After reporting an improvement in business over the last six months,

Credit Suisse First Boston

disappointed investors Wednesday with a warning that it expects to post an operating loss in the third quarter.

CSFB's parent company,

Credit Suisse Group


, said the investment banking unit will record an unspecified loss "mainly as a result of lower revenues and further provisioning, reflecting the current environment." The firm said more detailed results would be released on Nov. 14.

Over the last year, CSFB Chief Executive John Mack has implemented aggressive cost cuts and has slashed some 4,500 jobs, or 15% of his staff, in an attempt to restore the firm to profitability. The moves helped CSFB post earnings of $61 million in the second quarter following a loss of $19 million in the first quarter and a $939 million loss in the fourth quarter of last year.

But market conditions in the U.S. proved to be extremely harsh in the third quarter, affecting all the major Wall Street firms.

Goldman Sachs

(GS) - Get Report

endured a 41% decline in investment banking revenue from the year-ago period but nonetheless managed to show growth in earnings.

Lehman Brothers


wasn't so lucky, posting a 37% drop in earnings because of less profitable bond trading and evaporating investment banking revenue. Likewise,

Morgan Stanley


saw a drop in earnings and said the quarter had been far worse than anyone at the firm had expected.

In August, CSFB said credit provisions rose 18% amid concerns that more companies would default on loans. It also said costs for discontinued real-estate loans rose "substantially" in the second quarter.

CSFB contributed 12% to its parent's earnings last year.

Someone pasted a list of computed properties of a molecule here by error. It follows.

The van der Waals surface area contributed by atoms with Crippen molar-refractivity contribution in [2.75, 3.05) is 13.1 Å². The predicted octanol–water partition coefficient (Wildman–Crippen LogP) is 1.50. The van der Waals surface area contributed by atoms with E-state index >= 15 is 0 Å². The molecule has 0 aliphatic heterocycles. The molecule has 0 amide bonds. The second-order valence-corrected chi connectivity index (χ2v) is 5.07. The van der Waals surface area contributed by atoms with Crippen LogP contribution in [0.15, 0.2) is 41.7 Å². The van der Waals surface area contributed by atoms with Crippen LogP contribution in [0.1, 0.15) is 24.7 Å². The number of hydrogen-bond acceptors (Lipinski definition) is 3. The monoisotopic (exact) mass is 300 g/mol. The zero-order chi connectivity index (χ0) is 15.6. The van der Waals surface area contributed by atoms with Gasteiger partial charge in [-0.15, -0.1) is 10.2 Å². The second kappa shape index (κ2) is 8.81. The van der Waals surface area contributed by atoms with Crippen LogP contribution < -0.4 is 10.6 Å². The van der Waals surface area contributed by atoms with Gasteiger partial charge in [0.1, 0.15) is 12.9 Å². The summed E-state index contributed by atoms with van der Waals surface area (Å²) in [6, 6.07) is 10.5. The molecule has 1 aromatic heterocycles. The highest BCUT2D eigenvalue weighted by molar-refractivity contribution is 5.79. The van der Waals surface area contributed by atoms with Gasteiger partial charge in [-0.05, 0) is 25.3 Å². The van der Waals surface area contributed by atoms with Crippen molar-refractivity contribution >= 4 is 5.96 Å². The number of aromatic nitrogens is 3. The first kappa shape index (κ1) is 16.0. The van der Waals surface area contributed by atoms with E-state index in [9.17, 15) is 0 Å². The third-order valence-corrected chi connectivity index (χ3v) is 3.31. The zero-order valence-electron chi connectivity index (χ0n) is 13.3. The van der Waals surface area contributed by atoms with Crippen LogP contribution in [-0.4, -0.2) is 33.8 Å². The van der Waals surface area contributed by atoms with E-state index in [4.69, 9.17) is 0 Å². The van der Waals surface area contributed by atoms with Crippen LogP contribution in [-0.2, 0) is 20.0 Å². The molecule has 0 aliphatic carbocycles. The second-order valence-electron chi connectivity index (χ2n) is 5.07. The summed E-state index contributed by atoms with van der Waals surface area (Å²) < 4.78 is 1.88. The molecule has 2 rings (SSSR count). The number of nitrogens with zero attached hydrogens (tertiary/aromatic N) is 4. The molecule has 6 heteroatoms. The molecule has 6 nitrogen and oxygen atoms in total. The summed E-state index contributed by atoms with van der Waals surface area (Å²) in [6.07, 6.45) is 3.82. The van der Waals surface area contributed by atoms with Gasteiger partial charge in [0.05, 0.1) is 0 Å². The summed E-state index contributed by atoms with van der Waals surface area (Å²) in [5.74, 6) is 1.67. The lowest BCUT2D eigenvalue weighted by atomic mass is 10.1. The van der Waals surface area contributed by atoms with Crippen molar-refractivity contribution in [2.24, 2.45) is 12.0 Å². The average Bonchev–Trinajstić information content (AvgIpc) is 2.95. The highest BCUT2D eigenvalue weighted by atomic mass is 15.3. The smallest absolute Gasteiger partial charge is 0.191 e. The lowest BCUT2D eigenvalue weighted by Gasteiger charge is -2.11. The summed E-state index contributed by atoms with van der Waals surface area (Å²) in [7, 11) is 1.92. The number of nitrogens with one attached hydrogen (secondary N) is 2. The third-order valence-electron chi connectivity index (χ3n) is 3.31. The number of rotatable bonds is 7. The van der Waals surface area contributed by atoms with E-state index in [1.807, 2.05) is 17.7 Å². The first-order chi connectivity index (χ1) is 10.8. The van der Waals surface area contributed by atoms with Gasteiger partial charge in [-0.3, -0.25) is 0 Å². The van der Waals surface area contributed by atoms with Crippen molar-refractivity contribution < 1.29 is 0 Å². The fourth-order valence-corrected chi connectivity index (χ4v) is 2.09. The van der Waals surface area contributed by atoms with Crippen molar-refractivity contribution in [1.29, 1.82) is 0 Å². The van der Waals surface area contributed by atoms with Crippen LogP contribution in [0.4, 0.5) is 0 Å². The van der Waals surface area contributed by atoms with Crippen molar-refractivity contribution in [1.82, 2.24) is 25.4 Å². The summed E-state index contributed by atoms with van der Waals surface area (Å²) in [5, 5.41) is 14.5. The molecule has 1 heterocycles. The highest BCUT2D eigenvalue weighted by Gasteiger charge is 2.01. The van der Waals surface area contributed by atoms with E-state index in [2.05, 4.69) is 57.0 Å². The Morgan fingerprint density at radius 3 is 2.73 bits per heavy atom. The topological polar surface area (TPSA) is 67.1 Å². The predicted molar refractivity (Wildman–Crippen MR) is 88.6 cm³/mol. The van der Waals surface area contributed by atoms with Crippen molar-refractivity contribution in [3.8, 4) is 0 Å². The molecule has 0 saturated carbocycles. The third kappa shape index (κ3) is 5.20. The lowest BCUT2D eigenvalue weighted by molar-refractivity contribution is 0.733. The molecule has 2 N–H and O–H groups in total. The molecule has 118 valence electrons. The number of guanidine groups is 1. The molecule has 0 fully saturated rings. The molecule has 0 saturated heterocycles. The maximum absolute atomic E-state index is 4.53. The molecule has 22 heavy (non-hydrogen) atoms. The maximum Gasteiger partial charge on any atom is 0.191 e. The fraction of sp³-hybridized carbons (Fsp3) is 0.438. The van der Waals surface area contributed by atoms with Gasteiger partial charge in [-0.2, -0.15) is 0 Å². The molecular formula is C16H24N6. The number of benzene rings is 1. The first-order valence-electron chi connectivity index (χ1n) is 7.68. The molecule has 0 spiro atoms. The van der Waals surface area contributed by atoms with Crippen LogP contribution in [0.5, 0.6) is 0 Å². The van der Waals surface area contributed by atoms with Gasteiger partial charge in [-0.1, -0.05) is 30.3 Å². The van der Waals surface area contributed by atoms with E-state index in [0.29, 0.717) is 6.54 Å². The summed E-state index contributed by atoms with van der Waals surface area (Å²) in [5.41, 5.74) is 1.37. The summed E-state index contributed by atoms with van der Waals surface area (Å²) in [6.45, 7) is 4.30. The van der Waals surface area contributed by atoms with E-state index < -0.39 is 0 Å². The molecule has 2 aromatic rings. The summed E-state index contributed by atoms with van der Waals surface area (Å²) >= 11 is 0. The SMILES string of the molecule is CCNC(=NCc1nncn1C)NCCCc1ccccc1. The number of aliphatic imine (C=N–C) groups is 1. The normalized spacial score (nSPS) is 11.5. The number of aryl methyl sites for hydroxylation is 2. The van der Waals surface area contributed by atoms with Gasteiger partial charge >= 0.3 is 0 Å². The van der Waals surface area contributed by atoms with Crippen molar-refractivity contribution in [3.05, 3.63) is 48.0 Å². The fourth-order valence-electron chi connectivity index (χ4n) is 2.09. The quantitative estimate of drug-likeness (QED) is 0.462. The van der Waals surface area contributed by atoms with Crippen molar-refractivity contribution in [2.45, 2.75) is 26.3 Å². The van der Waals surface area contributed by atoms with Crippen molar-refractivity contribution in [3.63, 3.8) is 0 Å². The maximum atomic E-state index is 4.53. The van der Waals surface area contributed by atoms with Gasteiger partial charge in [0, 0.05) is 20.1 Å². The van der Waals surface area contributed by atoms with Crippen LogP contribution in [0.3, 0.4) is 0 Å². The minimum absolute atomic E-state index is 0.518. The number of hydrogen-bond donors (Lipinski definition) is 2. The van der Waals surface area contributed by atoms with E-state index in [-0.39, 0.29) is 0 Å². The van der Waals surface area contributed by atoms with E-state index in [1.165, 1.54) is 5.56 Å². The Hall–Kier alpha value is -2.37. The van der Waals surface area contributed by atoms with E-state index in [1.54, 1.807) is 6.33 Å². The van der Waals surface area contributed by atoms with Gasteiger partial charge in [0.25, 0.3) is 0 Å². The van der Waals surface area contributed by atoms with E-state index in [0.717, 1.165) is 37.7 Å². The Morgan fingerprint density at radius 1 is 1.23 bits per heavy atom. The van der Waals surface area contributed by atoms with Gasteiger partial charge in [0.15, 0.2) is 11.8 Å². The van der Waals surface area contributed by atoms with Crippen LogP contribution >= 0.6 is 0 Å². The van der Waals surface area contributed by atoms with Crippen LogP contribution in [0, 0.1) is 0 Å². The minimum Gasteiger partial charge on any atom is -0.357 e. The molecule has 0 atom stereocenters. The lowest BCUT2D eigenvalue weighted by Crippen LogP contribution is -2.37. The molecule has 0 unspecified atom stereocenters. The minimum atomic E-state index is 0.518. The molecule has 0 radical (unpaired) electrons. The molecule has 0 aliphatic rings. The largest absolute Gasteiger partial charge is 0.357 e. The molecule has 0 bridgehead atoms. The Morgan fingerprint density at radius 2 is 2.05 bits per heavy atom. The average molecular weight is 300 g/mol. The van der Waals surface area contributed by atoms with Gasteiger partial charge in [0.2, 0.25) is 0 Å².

As for Credit Suisse Group, it will also post a loss in the third quarter due to weakness in the investment banking unit as well as losses in its insurance business. The firm said it would inject another 2 billion Swiss francs, or $1.3 billion, into its Winterthur insurance subsidiary to ensure that the company has the necessary levels of capital as required by Swiss regulators.

In response to the weak performance at Credit Suisse Group, the firm announced last month that it would replace CEO Lukas Muehlemann. John Mack and Oswald Grubal will take over as co-CEOs as of Jan. 1, 2003.

The disappointing results at CSFB couldn't have come at a worse time for the company. The firm is currently being investigated by Massachusetts securities regulators for potential conflicts of interest between analysts and investment bankers. These regulators have also asked New York Attorney General Eliot Spitzer to assist them in pursuing possible criminal or civil charges against the Wall Street firm. CSFB has also come under fire for its policies on allocating shares in hot initial public offerings.

The government has been examining whether investment banks doled out shares in big IPOs to corporate executives as part of an incentive program to win corporate investment banking work. Last winter, CSFB paid a $100 million fine to the Justice Department to settle charges that the firm had demanded inflated commissions from money managers who were seeking to buy shares in some hot technology IPOs.